A descriptive analytical case study was conducted in faculty of medical laboratory science, Alneelain University, Khartoum, Sudan. A total of 80 participants were selected for this study, 40 of them were patient known diagnosed by hyperthyroidism as a test group; 20 (50%) were female and 20 (50%) were male; their mean age 36.3 years. Other 40 participants were normal healthy individual as control group; their mean age and gender were matched with patients group. The ethical consent was taken from all subject enrolled in this study. Blood sample was collected from all participants by clean vein puncture. Nine volume of fresh blood will be collected in one volume in tube containing 200 μl of 3.2% tri sodium citrate solution and platelet poor plasma was prepared by centrifuged at 3000 rpm for 15 minutes. The plasma D-dimer level was measured by using semi-automated coagulometer using (MISPA-i2 Reagent-SWITZERLAND); this reagent is used for in vitro quantitative determination of fibrin degradation product D-dimer in human plasma by Nephelometric Immunoassay that utilizes antibody coated latex particles. In the presence of D-dimer, the particles aggregate and light scattering increases. The increase in scattering is proportional to the amount of D-dimer in sample, and in the procedure was carried out as per the manufacturer instructions.

None of the patients had a history of coagulopathy disease that could have disrupt the coagulation-fibrinolytic balance. This study was approved by scientific research committee, faculty of Medical laboratory sciences, Alneelain University. The informed consent was obtained from all participants in this study before the samples were collection. Data were analyzed by using statistical package for social sciences (SPSS) version 20.T. test was used for comparison between different study groups. The level of statistical significance was set at less than 0.05.

3. Result

This prospective case control study done in February 2016. A total of 80 subject were included in this study 40 were patients known diagnosed by hyperthyroidism as a test group 20 (50%) were female and 20 (50%) were male; their mean age 36.3 years. Others 40 subject were normal healthy individual as normal control group; their mean age and gender were similar with patients group.

The current study revealed that the D-dimer levels were statistically significantly higher in patients with hyperthyroidism compared with normal health control group, (The mean and SD 0.5008 ± 0.239 vs. 0.215 ± 0.618 mg/dlP value 0.00) respectively (Table 1).

Based on the gender and age this study found that there was no statistically significant different between age, gender and levels of D-dimer (P value 0.15 and 0.78) respectively.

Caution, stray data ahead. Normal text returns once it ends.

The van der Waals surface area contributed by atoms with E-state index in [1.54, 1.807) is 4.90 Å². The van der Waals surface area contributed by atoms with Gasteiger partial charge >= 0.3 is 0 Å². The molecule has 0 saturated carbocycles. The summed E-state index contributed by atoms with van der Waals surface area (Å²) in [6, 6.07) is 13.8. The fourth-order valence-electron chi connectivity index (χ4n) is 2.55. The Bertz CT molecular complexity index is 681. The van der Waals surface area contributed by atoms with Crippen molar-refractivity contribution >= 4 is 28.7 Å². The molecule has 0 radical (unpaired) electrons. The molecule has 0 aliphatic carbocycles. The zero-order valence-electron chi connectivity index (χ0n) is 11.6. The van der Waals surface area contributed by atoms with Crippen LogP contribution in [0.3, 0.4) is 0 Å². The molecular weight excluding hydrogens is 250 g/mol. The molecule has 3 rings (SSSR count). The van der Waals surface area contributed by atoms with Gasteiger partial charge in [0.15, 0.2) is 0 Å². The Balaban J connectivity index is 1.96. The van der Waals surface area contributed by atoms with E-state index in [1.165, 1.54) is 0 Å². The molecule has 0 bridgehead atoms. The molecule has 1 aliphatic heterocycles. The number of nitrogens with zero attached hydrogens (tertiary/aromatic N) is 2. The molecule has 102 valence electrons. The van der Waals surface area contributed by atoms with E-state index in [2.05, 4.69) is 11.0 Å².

Table 1. The association of D-dimer levels, TSH, T3 and T4 in patients with hyperthyroidism and normal control.

4. Discussion

This study aimed to assess the plasma D-dimer level which indicates the hypercoagulable state in the patient with hyper thyrodsim. Many hypothesis suggest that a strong correlation between the elevation of thyroid hormone and abnormal homeostasis. D-dimer is a fragment of cross-linked fibrin and a good biochemical marker of thrombosis [14] .

The current study revealed that the D-dimer level was statistically significantly higher in patients with hyperthyroidism compared with those normal healthy control groups (P value 0.00). This finding was in agreement with study done in 2001 by Chadevarianet.al who reported the D-dimer level was statistically significantly higher in patients with hyperthyroidism. The interesting result of this study was also in concordance with recent study published in 2011 cited by Debeij J., Suzanne C. C., van Zaane B. et al. who found the D-dimer levels was significantly higher in hyperthyroidism patients [15] [16] .

The present study showed that a significant correlation between thyroid hormone T3, T4 and plasma D-dimer level with P value 0.00. This findings was agree with Erem et al. and study done by Burggraaf et al. who reported that the T3, T4 was associated with elevation plasma D-dimer level in hyperthyroid patients [17] [18] . Our findings was in contrast with studies cited by Chadevarian et al. [19] , Debeij J., Suzanne C. C., van Zaane B. et al. [16] and Yango et al. [14] . This may be attributed to our patients were new cases in this study or might be due to ethnic background.

5. Conclusion

Sudanese patients with hyperthyroidism presented a state of hypercoagulability.

NOTES

*Corresponding author.

Conflicts of Interest

The authors declare no conflicts of interest.

Cite this paper

Mohmed, H. and Mohammed, N. (2016) Measurement of D-Dimer Levels in Hyperthyroidism Patients. Open Access Library Journal, 3, 1-5. doi: 10.4236/oalib.1102772.